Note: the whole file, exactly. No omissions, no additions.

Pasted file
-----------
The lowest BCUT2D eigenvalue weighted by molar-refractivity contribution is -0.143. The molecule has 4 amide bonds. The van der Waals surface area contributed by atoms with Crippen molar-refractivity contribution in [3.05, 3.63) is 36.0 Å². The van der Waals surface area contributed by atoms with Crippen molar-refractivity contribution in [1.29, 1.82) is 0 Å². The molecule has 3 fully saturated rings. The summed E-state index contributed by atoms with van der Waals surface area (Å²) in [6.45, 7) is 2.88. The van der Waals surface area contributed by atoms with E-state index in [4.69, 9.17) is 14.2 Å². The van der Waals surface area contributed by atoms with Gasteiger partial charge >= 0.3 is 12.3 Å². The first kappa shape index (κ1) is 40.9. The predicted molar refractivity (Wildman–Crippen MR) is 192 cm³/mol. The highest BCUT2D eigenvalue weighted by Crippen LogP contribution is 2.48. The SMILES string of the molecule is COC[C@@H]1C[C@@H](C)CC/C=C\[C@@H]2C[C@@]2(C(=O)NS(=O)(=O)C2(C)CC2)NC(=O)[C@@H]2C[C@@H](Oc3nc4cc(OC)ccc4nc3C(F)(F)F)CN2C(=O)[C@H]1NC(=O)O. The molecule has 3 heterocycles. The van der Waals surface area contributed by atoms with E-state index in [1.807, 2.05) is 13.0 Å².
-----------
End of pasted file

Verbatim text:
The lowest BCUT2D eigenvalue weighted by molar-refractivity contribution is -0.143. The molecule has 4 amide bonds. The van der Waals surface area contributed by atoms with Crippen molar-refractivity contribution in [3.05, 3.63) is 36.0 Å². The van der Waals surface area contributed by atoms with Crippen molar-refractivity contribution in [1.29, 1.82) is 0 Å². The molecule has 3 fully saturated rings. The summed E-state index contributed by atoms with van der Waals surface area (Å²) in [6.45, 7) is 2.88. The van der Waals surface area contributed by atoms with E-state index in [4.69, 9.17) is 14.2 Å². The van der Waals surface area contributed by atoms with Gasteiger partial charge >= 0.3 is 12.3 Å². The first kappa shape index (κ1) is 40.9. The predicted molar refractivity (Wildman–Crippen MR) is 192 cm³/mol. The highest BCUT2D eigenvalue weighted by Crippen LogP contribution is 2.48. The SMILES string of the molecule is COC[C@@H]1C[C@@H](C)CC/C=C\[C@@H]2C[C@@]2(C(=O)NS(=O)(=O)C2(C)CC2)NC(=O)[C@@H]2C[C@@H](Oc3nc4cc(OC)ccc4nc3C(F)(F)F)CN2C(=O)[C@H]1NC(=O)O. The molecule has 3 heterocycles. The van der Waals surface area contributed by atoms with E-state index in [1.807, 2.05) is 13.0 Å².